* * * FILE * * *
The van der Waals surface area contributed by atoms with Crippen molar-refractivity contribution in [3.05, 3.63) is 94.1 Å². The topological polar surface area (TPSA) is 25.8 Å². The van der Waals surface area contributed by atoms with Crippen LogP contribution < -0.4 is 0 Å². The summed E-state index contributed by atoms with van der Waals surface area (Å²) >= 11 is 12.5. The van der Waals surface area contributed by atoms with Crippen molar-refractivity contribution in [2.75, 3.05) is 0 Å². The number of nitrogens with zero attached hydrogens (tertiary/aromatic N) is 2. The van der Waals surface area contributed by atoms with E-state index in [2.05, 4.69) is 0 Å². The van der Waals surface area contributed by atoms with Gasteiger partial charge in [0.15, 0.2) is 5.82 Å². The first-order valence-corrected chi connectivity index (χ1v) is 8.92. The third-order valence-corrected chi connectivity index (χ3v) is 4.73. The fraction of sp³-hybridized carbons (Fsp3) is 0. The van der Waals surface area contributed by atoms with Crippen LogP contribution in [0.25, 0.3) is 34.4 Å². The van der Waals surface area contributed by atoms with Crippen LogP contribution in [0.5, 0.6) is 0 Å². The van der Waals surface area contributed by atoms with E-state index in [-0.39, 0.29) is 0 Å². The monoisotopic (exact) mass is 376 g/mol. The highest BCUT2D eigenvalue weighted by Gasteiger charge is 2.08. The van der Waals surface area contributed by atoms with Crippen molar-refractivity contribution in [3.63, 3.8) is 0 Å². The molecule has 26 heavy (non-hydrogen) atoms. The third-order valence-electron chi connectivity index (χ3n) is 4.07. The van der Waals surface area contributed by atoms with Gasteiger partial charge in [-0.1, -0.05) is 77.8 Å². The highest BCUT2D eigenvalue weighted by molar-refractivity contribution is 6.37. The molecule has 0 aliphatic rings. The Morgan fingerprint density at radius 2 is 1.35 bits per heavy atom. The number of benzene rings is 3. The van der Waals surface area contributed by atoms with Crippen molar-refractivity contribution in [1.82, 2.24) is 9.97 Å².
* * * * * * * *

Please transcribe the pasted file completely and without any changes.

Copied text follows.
The van der Waals surface area contributed by atoms with Crippen molar-refractivity contribution in [3.05, 3.63) is 94.1 Å². The topological polar surface area (TPSA) is 25.8 Å². The van der Waals surface area contributed by atoms with Crippen LogP contribution < -0.4 is 0 Å². The summed E-state index contributed by atoms with van der Waals surface area (Å²) >= 11 is 12.5. The van der Waals surface area contributed by atoms with Crippen molar-refractivity contribution in [2.75, 3.05) is 0 Å². The number of nitrogens with zero attached hydrogens (tertiary/aromatic N) is 2. The van der Waals surface area contributed by atoms with E-state index in [2.05, 4.69) is 0 Å². The van der Waals surface area contributed by atoms with Gasteiger partial charge in [0.15, 0.2) is 5.82 Å². The first-order valence-corrected chi connectivity index (χ1v) is 8.92. The third-order valence-corrected chi connectivity index (χ3v) is 4.73. The fraction of sp³-hybridized carbons (Fsp3) is 0. The van der Waals surface area contributed by atoms with Crippen LogP contribution in [0.25, 0.3) is 34.4 Å². The van der Waals surface area contributed by atoms with Crippen LogP contribution in [0.5, 0.6) is 0 Å². The van der Waals surface area contributed by atoms with E-state index in [-0.39, 0.29) is 0 Å². The monoisotopic (exact) mass is 376 g/mol. The highest BCUT2D eigenvalue weighted by Gasteiger charge is 2.08. The van der Waals surface area contributed by atoms with Crippen molar-refractivity contribution in [3.63, 3.8) is 0 Å². The molecule has 26 heavy (non-hydrogen) atoms. The third-order valence-electron chi connectivity index (χ3n) is 4.07. The van der Waals surface area contributed by atoms with Gasteiger partial charge in [-0.1, -0.05) is 77.8 Å². The highest BCUT2D eigenvalue weighted by molar-refractivity contribution is 6.37. The molecule has 0 aliphatic rings. The Morgan fingerprint density at radius 2 is 1.35 bits per heavy atom. The number of benzene rings is 3. The van der Waals surface area contributed by atoms with Crippen molar-refractivity contribution in [1.82, 2.24) is 9.97 Å².